Memphis playwright Katori Hall is furious at a director’s “tone deaf and disrespectful” choice to cast a white actor as Martin Luther King in her play.

Hall was dismayed to learn that Ohio’s Kent State University had ‘broken a world record’ by using a white actor to play the lead in a production of her Olivier award-winning play, The Mountaintop.

“Imagine my surprise when, on Oct. 4, 2015, at midnight in London, I received an email from a colleague sending me a link to Kent State University’s amateur production of the play,” she posted online. “The actor playing King stood there, hands outstretched, his skin far from chocolate but a creamy buff. At first glance I was like, ‘Unh-uh, maybe he light-skinned. Don’t punish the brother for being able to pass.’ But further Googling told me otherwise.”

The play’s director Michael Oatman, who is black, defended his decision in an interview on the university’s website, saying he wanted to “explore the issue of racial ownership and authenticity”. He also maintains that his color blind casting honors King’s wish that “we all be judged by the content of our character and not the color of our skin”

In three of his six productions of the play King was portrayed by a black actor; in the other three a white actor took on the role.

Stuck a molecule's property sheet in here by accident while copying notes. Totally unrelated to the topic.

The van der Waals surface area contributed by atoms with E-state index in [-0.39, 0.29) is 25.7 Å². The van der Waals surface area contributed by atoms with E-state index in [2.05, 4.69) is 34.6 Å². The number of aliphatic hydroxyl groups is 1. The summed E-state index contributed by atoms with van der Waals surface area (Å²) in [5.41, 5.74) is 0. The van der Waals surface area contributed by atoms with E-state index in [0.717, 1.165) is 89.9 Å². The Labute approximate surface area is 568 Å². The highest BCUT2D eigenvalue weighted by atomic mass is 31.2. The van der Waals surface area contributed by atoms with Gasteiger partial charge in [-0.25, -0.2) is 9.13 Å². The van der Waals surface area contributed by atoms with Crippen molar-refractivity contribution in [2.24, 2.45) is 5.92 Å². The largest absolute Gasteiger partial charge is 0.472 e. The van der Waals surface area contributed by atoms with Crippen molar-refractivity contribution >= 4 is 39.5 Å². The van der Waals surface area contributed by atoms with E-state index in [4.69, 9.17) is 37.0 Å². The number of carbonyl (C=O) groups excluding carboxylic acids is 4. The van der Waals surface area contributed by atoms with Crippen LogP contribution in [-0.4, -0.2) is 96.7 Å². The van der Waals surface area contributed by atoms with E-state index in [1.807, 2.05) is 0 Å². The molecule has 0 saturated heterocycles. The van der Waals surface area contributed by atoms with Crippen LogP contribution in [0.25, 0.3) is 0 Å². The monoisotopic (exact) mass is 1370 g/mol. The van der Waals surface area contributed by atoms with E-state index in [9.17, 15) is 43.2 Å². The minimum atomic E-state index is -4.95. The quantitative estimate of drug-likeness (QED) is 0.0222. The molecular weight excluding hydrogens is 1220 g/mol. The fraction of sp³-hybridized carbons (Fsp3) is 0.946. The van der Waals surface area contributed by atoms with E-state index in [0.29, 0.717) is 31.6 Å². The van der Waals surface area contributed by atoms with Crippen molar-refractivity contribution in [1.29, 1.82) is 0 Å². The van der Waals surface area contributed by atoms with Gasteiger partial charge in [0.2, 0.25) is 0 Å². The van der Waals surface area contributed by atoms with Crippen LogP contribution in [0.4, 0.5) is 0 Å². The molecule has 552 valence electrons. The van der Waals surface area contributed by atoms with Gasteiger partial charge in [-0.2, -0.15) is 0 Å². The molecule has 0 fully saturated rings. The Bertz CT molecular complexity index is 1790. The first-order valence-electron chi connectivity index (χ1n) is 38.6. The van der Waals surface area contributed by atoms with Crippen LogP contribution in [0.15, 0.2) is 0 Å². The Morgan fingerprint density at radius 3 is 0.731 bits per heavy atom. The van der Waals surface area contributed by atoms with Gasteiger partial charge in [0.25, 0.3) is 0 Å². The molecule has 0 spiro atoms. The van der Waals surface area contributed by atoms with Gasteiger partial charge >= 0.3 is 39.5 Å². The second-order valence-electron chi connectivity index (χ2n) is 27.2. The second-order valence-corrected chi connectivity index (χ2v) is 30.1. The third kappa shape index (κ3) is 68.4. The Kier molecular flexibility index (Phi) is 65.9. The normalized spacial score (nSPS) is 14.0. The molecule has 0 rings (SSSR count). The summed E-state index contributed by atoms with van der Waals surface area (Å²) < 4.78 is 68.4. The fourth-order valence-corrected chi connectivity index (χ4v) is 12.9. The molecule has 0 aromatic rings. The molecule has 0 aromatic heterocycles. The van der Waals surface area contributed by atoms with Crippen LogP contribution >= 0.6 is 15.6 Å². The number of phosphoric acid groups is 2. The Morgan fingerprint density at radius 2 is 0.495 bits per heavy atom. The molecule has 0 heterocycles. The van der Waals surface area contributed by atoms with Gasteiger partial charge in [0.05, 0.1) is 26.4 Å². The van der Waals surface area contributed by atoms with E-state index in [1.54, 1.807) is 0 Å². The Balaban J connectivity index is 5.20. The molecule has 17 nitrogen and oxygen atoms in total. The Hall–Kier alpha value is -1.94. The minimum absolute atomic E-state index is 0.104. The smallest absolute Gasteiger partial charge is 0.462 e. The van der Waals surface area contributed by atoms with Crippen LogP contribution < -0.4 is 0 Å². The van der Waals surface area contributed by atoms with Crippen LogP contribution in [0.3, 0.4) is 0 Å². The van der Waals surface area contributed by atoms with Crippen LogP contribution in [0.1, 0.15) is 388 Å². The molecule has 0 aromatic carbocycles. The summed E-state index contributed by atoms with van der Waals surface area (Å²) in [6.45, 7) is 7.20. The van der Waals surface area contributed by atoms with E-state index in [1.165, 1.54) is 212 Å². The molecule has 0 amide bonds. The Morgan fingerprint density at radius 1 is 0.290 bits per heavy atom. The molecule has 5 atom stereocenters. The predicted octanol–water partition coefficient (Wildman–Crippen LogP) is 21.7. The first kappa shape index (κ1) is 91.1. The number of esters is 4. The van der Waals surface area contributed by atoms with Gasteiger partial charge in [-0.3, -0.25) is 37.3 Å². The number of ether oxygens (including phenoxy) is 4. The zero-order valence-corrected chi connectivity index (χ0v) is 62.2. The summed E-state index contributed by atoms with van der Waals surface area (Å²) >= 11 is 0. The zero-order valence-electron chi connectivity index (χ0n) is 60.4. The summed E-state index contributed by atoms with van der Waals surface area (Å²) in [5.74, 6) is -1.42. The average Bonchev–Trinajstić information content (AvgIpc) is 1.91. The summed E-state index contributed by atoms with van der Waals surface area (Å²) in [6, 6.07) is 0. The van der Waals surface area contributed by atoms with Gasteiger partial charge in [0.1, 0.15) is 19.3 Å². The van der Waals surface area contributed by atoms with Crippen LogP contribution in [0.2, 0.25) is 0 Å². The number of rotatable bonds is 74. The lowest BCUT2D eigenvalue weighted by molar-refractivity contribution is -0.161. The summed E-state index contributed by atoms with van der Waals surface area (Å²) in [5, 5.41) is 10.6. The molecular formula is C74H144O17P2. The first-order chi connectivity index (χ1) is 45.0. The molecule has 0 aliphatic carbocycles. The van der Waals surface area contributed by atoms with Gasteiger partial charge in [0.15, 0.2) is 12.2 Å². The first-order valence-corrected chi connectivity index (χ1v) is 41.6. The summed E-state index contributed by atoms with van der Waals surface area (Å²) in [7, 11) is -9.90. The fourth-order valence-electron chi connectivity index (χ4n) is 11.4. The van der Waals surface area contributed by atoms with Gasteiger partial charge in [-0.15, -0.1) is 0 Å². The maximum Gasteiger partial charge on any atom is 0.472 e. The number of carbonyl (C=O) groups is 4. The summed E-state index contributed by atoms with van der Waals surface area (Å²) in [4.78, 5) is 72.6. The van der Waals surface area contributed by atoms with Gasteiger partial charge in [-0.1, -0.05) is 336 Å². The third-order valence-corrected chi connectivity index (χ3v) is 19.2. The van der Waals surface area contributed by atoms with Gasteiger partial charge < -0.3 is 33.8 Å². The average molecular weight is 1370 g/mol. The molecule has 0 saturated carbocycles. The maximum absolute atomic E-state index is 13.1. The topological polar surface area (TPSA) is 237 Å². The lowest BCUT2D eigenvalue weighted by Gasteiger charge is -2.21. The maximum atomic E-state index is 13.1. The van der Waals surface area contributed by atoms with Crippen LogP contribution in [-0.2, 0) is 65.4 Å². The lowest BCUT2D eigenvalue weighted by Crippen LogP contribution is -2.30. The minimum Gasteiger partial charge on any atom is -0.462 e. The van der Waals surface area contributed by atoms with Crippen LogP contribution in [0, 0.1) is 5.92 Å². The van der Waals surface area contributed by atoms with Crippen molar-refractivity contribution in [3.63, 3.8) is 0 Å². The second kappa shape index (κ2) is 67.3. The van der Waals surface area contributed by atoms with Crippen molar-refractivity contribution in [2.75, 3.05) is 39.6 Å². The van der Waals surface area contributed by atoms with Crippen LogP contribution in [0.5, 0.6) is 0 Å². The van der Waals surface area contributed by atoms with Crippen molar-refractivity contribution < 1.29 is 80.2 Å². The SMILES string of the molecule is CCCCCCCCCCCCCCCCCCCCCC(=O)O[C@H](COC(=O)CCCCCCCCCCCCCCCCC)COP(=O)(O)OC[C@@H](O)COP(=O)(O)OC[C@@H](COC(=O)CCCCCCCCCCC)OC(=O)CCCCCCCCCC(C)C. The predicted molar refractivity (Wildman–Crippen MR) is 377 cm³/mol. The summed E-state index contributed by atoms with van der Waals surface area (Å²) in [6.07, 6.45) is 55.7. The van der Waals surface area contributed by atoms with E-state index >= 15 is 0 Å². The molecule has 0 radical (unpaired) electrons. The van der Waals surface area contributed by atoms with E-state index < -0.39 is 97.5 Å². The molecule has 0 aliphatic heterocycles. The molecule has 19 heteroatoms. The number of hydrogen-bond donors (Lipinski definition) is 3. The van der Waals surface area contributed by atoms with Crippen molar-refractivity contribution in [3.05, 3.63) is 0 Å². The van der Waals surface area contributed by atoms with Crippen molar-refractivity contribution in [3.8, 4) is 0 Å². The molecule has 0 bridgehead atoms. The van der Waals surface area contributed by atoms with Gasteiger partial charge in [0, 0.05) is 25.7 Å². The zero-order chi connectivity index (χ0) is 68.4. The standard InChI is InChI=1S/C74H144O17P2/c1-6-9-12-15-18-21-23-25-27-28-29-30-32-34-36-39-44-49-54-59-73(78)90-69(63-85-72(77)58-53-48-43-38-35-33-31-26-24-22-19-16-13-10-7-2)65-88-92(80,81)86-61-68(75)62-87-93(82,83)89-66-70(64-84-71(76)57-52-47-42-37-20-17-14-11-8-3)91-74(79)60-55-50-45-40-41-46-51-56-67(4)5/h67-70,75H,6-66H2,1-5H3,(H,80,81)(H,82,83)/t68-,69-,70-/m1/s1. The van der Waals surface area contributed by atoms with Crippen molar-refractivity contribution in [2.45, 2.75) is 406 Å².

“I wanted to see how the words rang differently or indeed the same, coming from two different actors, with two different racial backgrounds,” Oatman explains.

Despite the director’s attempt to view the civil rights leader through a radically post-racial lens, Hall still maintains that Oatman’s depiction of her script is “yet another erasure of the black body”.

“Sure, it might be in the world of pretend, but it is disrespectful nonetheless,” she continued. “Especially to a community that has rare moments of witnessing itself, both creatively and literally, in the world.’

As a response to this incident, Hall has now added a clause to her licensing agreement that states: “Both characters are intended to be played by actors who are African-American or Black. Any other casting choice requires the prior approval of the author.”